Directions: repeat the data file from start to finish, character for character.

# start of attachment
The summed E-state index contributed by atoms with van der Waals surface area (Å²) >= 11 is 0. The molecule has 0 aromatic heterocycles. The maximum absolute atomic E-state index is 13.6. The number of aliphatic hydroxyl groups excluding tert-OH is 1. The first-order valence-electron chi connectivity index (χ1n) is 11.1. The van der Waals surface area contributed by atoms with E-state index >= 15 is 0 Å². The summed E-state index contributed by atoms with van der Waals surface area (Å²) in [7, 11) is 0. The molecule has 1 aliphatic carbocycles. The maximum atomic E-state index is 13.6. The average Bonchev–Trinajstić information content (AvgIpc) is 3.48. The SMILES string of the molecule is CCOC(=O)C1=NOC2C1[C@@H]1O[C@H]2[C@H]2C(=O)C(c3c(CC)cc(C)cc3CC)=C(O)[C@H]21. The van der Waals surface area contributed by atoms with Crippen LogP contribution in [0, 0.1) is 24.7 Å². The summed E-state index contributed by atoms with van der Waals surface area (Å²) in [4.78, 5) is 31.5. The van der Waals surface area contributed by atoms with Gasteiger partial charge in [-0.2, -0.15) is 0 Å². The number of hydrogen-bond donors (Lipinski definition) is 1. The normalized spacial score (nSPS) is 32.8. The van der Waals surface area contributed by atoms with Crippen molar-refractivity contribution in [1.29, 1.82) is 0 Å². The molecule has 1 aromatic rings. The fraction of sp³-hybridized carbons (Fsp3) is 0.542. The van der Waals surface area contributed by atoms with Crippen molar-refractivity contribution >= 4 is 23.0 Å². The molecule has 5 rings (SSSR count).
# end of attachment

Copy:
The summed E-state index contributed by atoms with van der Waals surface area (Å²) >= 11 is 0. The molecule has 0 aromatic heterocycles. The maximum absolute atomic E-state index is 13.6. The number of aliphatic hydroxyl groups excluding tert-OH is 1. The first-order valence-electron chi connectivity index (χ1n) is 11.1. The van der Waals surface area contributed by atoms with E-state index >= 15 is 0 Å². The summed E-state index contributed by atoms with van der Waals surface area (Å²) in [7, 11) is 0. The molecule has 1 aliphatic carbocycles. The maximum atomic E-state index is 13.6. The average Bonchev–Trinajstić information content (AvgIpc) is 3.48. The SMILES string of the molecule is CCOC(=O)C1=NOC2C1[C@@H]1O[C@H]2[C@H]2C(=O)C(c3c(CC)cc(C)cc3CC)=C(O)[C@H]21. The van der Waals surface area contributed by atoms with Crippen LogP contribution in [0, 0.1) is 24.7 Å². The summed E-state index contributed by atoms with van der Waals surface area (Å²) in [4.78, 5) is 31.5. The van der Waals surface area contributed by atoms with Gasteiger partial charge in [-0.2, -0.15) is 0 Å². The number of hydrogen-bond donors (Lipinski definition) is 1. The normalized spacial score (nSPS) is 32.8. The van der Waals surface area contributed by atoms with Crippen molar-refractivity contribution in [1.29, 1.82) is 0 Å². The molecule has 1 aromatic rings. The fraction of sp³-hybridized carbons (Fsp3) is 0.542. The van der Waals surface area contributed by atoms with Crippen molar-refractivity contribution >= 4 is 23.0 Å². The molecule has 5 rings (SSSR count).